I would suggest that anyone interested in the facts read the Surgeon General's report on mental health and visit the NIMH web site (www.nimh.nih.gov). Perhaps more importantly, anyone interested in the human side of these facts should talk with parents and children whose lives have been changed for the better by effective treatment. I would respectfully suggest that the subcommittee focus its attention on why our children with this illness are not receiving the evaluation and treatment they need to succeed in school - and ultimately in their lives.
AMERICAN ACADEMY OF NEUROLOGY LETTER TO THE CHAIRMAN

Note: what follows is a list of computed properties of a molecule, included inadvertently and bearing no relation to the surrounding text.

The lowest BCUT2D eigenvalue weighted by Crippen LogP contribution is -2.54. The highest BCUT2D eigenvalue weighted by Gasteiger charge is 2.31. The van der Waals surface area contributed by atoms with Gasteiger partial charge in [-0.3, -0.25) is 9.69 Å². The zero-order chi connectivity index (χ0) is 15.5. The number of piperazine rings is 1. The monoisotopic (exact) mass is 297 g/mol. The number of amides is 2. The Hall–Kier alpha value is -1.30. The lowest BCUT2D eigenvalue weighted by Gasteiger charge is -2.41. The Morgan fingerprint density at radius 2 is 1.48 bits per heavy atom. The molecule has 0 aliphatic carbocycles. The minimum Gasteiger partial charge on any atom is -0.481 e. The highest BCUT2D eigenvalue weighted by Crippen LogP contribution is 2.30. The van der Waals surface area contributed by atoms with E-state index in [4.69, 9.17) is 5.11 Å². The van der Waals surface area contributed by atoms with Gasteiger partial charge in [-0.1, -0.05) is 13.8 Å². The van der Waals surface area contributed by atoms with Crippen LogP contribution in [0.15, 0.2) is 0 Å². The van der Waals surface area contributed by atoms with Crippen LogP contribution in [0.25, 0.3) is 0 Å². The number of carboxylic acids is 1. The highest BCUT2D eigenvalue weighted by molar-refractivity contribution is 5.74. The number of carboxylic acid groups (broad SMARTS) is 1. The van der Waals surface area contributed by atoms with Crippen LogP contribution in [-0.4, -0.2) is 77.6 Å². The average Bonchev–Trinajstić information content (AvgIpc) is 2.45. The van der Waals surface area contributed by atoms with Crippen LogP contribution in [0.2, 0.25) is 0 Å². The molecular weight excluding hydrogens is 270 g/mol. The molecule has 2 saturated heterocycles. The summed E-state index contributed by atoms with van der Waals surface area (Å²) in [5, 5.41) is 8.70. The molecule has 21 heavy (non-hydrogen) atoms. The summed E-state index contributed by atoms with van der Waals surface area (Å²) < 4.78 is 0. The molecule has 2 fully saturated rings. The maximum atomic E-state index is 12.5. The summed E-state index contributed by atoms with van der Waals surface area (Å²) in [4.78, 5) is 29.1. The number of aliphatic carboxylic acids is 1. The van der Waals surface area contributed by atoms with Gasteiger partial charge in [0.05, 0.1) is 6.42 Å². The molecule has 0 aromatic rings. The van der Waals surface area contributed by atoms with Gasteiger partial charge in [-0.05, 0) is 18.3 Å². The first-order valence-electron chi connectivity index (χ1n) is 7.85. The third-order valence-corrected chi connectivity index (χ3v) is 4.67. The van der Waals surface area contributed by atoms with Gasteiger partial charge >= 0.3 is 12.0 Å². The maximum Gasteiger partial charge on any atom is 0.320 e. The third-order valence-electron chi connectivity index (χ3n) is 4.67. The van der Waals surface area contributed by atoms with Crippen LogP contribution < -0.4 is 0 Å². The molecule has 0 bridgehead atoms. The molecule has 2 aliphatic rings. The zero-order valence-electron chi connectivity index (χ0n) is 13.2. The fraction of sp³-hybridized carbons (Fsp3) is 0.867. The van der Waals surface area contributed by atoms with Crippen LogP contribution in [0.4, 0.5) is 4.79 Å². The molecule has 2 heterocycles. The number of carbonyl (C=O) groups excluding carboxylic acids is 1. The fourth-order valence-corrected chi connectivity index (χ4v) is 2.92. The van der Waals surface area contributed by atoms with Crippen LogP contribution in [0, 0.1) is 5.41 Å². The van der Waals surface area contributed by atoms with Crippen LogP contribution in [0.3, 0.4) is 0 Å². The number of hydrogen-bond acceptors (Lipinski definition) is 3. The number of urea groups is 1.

The American Academy of Neurology (AAN) sent a letter on October 5 to the Chairman on the Subcommittee on Oversight and Investigations, Representative Peter Hoekstra, to clarify misreprensation of the AAN at the September 29 hearing. The letter referred to the participation of AAN member Dr. Fred Baughman. As NAMI readers will recall from previous E-News and the testimony above, Dr. Baughman, described by the subcommittee in its press release announcing the hearing as a child neurologist with a career studying "real, bona fide diseases," called AD/HD "the biggest fraud in America." He called both AD/HD and mental illnesses "a neuro-biological lie." Later he called "psychiatry as a profession," a "fraud." The Academy letter acknowledges that Dr. Baughman is a member of the AAN, but clearly stated that he was not representing the AAN when he appeared before the Subcommittee. The letter goes on to state that this separation should be observed "in case Dr. Baughman addresses your subcommittee in the future."